After watching the successful season that Davis had in Buffalo quite closely, Truman Dumel, a scout of Haitian-Canadian descent based out of Nyack, New York, two hours away from Davis’ hometown, realized Davis’ OHL potential, as well. He first met Davis in 2010 while he (Davis) was playing for Motor City. The two became good friends and so close that Dumel comes to think of Davis almost like a little brother. Dumel, who is also a great educator on black hockey history, approached the scouting staff of the Ottawa 67′s, whom he previously met at the 2010 NHL Entry Draft, about taking a look at Davis. He knew that the 67′s has had success with black players in the past, including Derek Joslin, Julien Demers and Arron Alphonso. In addition, the 67′s were going to be considerably young on defence. They lost team captain Marc-Anthony Zanetti and 2012 midseason acquisition Daniel Broussard to graduation, while Ben Dubois and Ryan Shipley were both released. Three of their blueliners — co-captain Cody Ceci, as well as overagers Jake Cardwell and Michal Čajkovský — had more than two seasons of OHL hockey under their belts. Sean Callaghan and Mike Vlajkov were both returning for second seasons.
Davis knew what he was up against, though. There were three other rookie defencemen hoping for spots on the 67′s roster. 1995-born blueliners Nevin Guy and Matthieu Desautels were already under contract, as was 1996-born Jonathan Duchesne. Davis knew that he had to stand out in order to secure a spot. He showed head coach/general manager Chris Byrne every facet of his game — offensively, defensively, physically. Byrne and his coaching staff were impressed and they signed the free-agent blueliner to an OHL contract. From the beginning of the preseason until now, he has been wearing the jersey number 18, worn for the last few seasons by another American, Shane Prince. In total, the 67′s kept nine defencemen, mostly because they knew that Ceci would likely be going to play for Team Canada at the 2013 World Juniors in Russia. Additionally, Čajkovský’s return was an eleventh-hour decision after a possible tenure in the KHL backfired.
Davis’ OHL dream had finally come true, made official on September 29, 2012. That day, the Ottawa 67′s hammered the Erie Otters 8-1. Davis did not record any points, or penalty minutes, but he also managed to have an even plus/minus ranking. He has shown already that he is not going to back down from any challenge, getting into a last-second shoving match with Brody Silk in a game against the Sudbury Wolves on October 7th. Five days later, Davis tallied his first OHL point, an assist on a goal by Brett Gustavsen against the Mississauga Steelheads. Every game since, his ice time has increased and he has found that he is becoming one of Ottawa’s more reliable defencemen, a welcome relief on a team so young.
Happily, this season, the OHL has a considerable number of black players in addition to Davis. His teammate Steven Janes is hoping to build upon his career season from last year, now in his fourth OHL campaign. In Belleville, Malcolm and Jordan Subban are each have superstar-worthy seasons while their cousin, Marselis, is playing quite solidly on the defence for the Saginaw Spirit. Also in Saginaw, 2012 first-round OHL draft pick Jeremiah Addison is starting to adjust to OHL life while Terry Trafford is now a wily veteran. Austin Levi is back for an overage season with the Plymouth Whalers. Highly-touted Kitchener Rangers rookie Justin Bailey is starting to produce offensively. Windsor Spitfires 2012 first-round pick Joshua Ho-Sang has come as advertised. Cameron Brace, Gemel Smith and Jaden Lindo are all contributing very well for the Owen Sound Attack, especially Brace, who is leading the team in scoring. Nicholas Baptiste is picking up where he left off last year with the Sudbury Wolves. Darnell Nurse is already a stud on the blueline for the Sault Ste. Marie Greyhounds. On the Erie Otters, Stephen Harper is hoping to rebuild on a 20-goal rookie campaign while sophomore goalie Devin Williams is learning from Columbus Blue Jackets draft pick Oscar Dansk. Brampton Battalion defenceman Marcus McIvor is hoping to have a career year in 2012-13 after recording 14 points (one goal, 13 assists) in each of his first two OHL campaigns. Josh Burnside is hoping to have a stellar season with the Mississauga Steelheads, his first full campaign in the league. In Guelph, Patrick Watling is hoping to build on the success he had as a 19-year-old rookie last year. Finally, on the Barrie Colts, rookie defenceman C.J. Garcia is hoping to find his way into the top three pairings for Dale Hawerchuk’s club.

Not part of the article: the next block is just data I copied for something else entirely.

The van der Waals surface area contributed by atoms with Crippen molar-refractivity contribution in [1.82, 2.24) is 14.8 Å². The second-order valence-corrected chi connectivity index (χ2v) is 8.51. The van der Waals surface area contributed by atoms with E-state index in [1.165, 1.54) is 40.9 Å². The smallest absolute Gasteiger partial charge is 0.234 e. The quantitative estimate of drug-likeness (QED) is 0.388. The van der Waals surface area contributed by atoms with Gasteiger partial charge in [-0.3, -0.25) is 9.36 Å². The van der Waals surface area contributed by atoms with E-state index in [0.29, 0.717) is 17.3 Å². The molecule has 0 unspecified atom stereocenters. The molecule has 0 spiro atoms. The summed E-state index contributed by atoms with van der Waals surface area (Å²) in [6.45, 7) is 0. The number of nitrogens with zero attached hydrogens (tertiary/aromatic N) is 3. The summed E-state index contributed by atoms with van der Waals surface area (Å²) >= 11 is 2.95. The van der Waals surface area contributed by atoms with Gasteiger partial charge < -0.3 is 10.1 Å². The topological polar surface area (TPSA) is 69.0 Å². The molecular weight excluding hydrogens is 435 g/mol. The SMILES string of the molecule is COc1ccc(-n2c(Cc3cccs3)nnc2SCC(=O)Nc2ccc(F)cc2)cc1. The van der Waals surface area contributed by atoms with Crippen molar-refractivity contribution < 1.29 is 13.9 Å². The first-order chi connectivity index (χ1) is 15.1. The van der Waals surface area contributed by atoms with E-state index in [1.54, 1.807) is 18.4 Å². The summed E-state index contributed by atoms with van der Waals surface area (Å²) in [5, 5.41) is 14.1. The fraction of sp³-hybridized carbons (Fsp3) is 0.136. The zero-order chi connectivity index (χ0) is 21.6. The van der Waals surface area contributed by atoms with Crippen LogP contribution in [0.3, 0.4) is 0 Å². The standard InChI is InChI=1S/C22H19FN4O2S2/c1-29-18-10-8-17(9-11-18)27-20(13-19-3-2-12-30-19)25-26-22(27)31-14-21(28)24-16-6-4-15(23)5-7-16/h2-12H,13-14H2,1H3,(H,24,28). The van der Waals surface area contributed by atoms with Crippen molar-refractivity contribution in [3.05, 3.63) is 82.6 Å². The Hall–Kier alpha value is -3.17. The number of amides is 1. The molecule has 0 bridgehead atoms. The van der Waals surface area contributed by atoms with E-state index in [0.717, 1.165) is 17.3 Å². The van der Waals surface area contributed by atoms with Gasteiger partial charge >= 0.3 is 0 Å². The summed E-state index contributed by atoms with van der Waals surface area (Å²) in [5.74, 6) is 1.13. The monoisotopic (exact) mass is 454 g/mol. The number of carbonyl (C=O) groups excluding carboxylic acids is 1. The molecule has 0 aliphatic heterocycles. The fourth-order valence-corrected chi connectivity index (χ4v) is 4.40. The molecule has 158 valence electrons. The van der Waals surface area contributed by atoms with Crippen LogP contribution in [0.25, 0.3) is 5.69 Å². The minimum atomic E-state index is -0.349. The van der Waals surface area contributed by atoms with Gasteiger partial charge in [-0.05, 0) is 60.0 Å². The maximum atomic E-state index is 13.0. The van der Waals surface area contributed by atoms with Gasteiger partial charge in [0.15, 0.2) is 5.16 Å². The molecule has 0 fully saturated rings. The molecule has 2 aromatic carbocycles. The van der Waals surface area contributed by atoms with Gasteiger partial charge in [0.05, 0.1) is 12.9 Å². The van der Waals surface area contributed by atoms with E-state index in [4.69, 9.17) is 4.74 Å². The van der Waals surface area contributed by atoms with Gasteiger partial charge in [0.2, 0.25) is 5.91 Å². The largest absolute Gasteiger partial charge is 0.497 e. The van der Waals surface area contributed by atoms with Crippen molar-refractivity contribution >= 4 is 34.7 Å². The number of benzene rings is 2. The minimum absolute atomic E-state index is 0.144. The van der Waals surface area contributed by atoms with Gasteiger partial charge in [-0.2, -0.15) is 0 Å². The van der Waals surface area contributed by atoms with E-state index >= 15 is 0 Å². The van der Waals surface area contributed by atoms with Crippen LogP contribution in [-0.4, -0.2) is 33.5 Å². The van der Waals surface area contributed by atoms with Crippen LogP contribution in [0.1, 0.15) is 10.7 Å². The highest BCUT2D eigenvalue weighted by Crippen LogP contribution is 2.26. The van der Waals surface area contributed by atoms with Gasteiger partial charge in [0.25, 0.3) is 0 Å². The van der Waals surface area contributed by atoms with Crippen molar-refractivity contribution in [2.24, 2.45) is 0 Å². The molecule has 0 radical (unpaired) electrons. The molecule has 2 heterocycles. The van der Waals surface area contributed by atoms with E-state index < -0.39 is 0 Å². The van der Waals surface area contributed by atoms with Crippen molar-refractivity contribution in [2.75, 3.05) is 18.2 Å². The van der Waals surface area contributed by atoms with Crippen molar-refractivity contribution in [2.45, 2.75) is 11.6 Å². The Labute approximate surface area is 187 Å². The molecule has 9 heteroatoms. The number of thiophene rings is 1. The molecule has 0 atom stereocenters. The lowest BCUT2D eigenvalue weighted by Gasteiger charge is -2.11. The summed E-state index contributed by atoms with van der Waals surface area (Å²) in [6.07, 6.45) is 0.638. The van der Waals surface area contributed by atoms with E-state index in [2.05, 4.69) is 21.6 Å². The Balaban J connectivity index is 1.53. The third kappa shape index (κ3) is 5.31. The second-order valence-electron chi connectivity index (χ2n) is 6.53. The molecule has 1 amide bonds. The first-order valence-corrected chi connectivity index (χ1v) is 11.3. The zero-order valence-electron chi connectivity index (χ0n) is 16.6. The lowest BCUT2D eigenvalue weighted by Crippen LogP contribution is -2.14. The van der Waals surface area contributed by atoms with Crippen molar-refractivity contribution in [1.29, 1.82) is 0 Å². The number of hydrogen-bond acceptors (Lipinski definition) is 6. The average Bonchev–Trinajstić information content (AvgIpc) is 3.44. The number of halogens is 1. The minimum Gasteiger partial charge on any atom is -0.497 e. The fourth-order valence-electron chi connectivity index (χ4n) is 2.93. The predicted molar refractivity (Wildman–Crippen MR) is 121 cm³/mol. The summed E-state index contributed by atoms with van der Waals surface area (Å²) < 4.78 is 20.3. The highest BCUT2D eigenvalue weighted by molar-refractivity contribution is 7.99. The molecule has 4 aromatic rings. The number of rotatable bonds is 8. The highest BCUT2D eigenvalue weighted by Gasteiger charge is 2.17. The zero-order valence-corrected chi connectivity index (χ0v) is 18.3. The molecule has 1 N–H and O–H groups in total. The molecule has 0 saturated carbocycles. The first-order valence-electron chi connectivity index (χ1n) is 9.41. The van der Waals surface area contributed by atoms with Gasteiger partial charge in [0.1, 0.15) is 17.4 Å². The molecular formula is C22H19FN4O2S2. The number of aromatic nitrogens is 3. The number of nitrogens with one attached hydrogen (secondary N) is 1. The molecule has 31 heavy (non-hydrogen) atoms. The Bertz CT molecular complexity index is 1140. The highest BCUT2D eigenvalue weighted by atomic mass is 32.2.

Many of these players are eligible for the 2013 NHL Entry Draft next June. Jordan Subban is hoping to become the third in his family to be chosen and the second in as many years after Malcolm was a first-round pick of the Boston Bruins (24th overall) in 2012, not too bad for a goalie who did not start his netminding career until the age of 14. Justin Bailey, Darnell Nurse and Nicholas Baptiste are also very highly thought of for the upcoming draft, especially Bailey who was a star in the AYHL a season ago. In addition, there are two black players in other CHL leagues with great potential to be drafted: Anthony Duclair of the QMJHL’s Québec Remparts and Madison Bowey of the WHL’s Kelowna Rockets. Davis is also eligible.
Since the 2013 NHL Entry Draft is actually going to be held at the Prudential Center, the thought of Taylor Davis being chosen would be just a cherry on top of what has been a fantastic hockey career so far, one in which he has beaten the odds at every ample opportunity. Everything would finally come full circle, back to where it all started: His home state of New Jersey.
NOTE: On the same day that this article was published, which was also the day he and I met, Taylor Davis scored his first OHL goal on Kingston Frontenacs goalie Colin Furlong.